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Herbalife Ltd. Message Board

  • rogersbank rogersbank Dec 22, 2012 10:12 AM Flag

    PrePaid Legal

    HLF is a sequel to the PrePaid Legal story. It was one of the top ten most heavily shorted NYSE stocks for years. Shorts supported lawsuits, regulatory reviews, made presentations...... basically the same playbook.

    Spoiler Alert..... That movie's plot went like this:
    1) the company put together a bank group that unemotionally looked at the cash flow
    2) The company began to buy back stock with its extra cash
    3) the bank group loan money, time and again at ever rising amounts to allow the company to buy back stock
    4) The company declared a dividend
    5) several years later, the shorts eventually capitulated
    6) the stock rose from the mid teens to over $70
    7) Finally, a very large private equity firm made a cash offer and took the company private in the $60 range.
    8) the ridiculous lawsuits went away
    9) the company continues to prosper
    10) the longs made money
    11) the shorts were burned.....

    Sentiment: Strong Buy

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    • As others have suggested before on this thread, this is playing out just like the early days of the Prepaid legal saga. Shorts can panic a market just like crying fire in a crowded Theater, but where there is not fire, the building is still standing and will fill up again.

      Sentiment: Strong Buy

    • OK, PPD is a good example. But notice what people could have done. They could have sold out. And then when the dust settled, they could have bought back.. Like you said, it was a long process. Took at least a few months.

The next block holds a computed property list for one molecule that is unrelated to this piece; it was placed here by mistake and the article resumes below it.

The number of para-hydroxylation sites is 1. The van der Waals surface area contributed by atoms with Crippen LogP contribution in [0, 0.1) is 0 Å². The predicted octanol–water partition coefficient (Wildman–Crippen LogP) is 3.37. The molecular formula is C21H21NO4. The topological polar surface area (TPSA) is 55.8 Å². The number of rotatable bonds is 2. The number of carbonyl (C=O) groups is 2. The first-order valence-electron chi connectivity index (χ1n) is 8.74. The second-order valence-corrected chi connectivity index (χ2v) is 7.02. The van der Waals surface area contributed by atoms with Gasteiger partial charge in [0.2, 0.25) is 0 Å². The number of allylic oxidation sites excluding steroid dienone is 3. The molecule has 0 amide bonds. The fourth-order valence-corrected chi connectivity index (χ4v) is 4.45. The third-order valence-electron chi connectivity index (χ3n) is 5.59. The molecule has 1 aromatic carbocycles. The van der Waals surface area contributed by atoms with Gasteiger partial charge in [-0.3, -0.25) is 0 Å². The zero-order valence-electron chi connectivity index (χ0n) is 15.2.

So, why would you want to be holding HLF right now? When the dust settles (if it settles), HLF may well be trading in single digit. There will be plenty of chance to buy then.

      So, you seem to be contradicting yourself by saying HLF is a strong buy, when you have a perfect example in front of you why HLF is NOT a strong buy.

    • do a google search for Prepaid Legal..
      See the mess it was in.
      Same issues as HLF
      Same short attach.
      Same, Same, Same

      Now look at the 5X return when this well oiled, cash flow generating company was taken private.

    • Rogersbank,
      I was going to write my personal experience about PPD until I saw your post. So I'll just add mine to your synopsis, which is entirely correct.

      About 10 years ago or so, I was thinking about becoming a PPD distributor. I liked what I saw and thought "I should buy some stock too." I think it was trading around $15-20/sh. Well, right after I bought the short-sellers began to attack and I could not stomach the daily swings (mostly down) and eventually become a nominal believer in their thesis. People don't realize how much influence the talking-heads on CNBC, Bloomberg, etc. have with the average retail investor. I know because I was one who came to believe them. I sold and was thankful that I "got away" with only losing several thousand dollars on a stock that I heard many times over was sure to go to zero. I decided not to become a distributor either.